Add to that the numerous debunking of the stones starting in 1977 during the BBC documentary “Pathway to the Gods”, Uschuya produced a “genuine” Ica stone with a dentist’s drill and claimed to have produced the patina by baking the stone in cow dung (Ica N.d.).
Then again in 1998, after four years of investigation, Spanish investigator Vicente Paris declared the stones a hoax (Ica N.d.). He stated that the stones showed traces of modern paints and abrasives. The strongest evidence he presented was the crispness of the shallow engravings; stones of great age should have substantial erosion of the surfaces (Ica N.d.).
Finally, a recent examination of the stones, done in Barcelona by José Antonio Lamich, founder of the Spanish “Hipergea” research group, revealed signs of sandpaper and recent carvings, backing up Paris’ investigations (Polidoro 2002, Feder 2010).
So with all of this stacked against the Ica Stones, not to mention the clearly ridiculous images depicted on the stones, how can anyone believe these are anything other than a hoax?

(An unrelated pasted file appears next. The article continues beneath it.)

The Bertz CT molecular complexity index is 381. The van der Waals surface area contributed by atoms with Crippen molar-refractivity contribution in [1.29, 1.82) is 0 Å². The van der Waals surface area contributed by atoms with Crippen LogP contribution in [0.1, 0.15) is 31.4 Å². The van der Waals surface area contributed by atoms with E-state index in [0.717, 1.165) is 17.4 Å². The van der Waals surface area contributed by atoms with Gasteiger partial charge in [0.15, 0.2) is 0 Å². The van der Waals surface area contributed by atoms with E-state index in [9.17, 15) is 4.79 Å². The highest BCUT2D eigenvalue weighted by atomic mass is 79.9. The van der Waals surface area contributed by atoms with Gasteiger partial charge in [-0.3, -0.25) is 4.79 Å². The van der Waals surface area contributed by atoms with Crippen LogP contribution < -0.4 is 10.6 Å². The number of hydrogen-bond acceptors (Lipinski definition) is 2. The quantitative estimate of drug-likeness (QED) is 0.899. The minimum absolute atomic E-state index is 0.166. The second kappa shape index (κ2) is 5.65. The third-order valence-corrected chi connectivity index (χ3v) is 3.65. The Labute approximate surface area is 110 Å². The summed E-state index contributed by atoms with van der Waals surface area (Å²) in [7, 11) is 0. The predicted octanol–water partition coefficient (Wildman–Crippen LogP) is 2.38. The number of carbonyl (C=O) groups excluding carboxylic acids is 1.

If you’d like to support this blog, consider donating on Patreon.
Every year the local creationists hold an expo here in Indiana. I have always ignored it before, but this year, Louise (@Spa_yediMonster), asked me to go and sweated the deal with an archaeologist who likes to show archaeological evidence to prove creationism is real. Sold!
I suppose I should disclose here that I had no clue what creationism taught before going to this. I was interested to see what they offered as evidence, and I brought along some of my past research in anticipation of what I thought would be the evidence. Man was I wrong.
So after getting lost trying to find the place, I found a seat beside Louise (who wrote her own account here) and Nathan. They had sat through most of the opening sermon by a gentleman I later found out was one of the founders of the Creationist movement, Dr. John Whitcomb.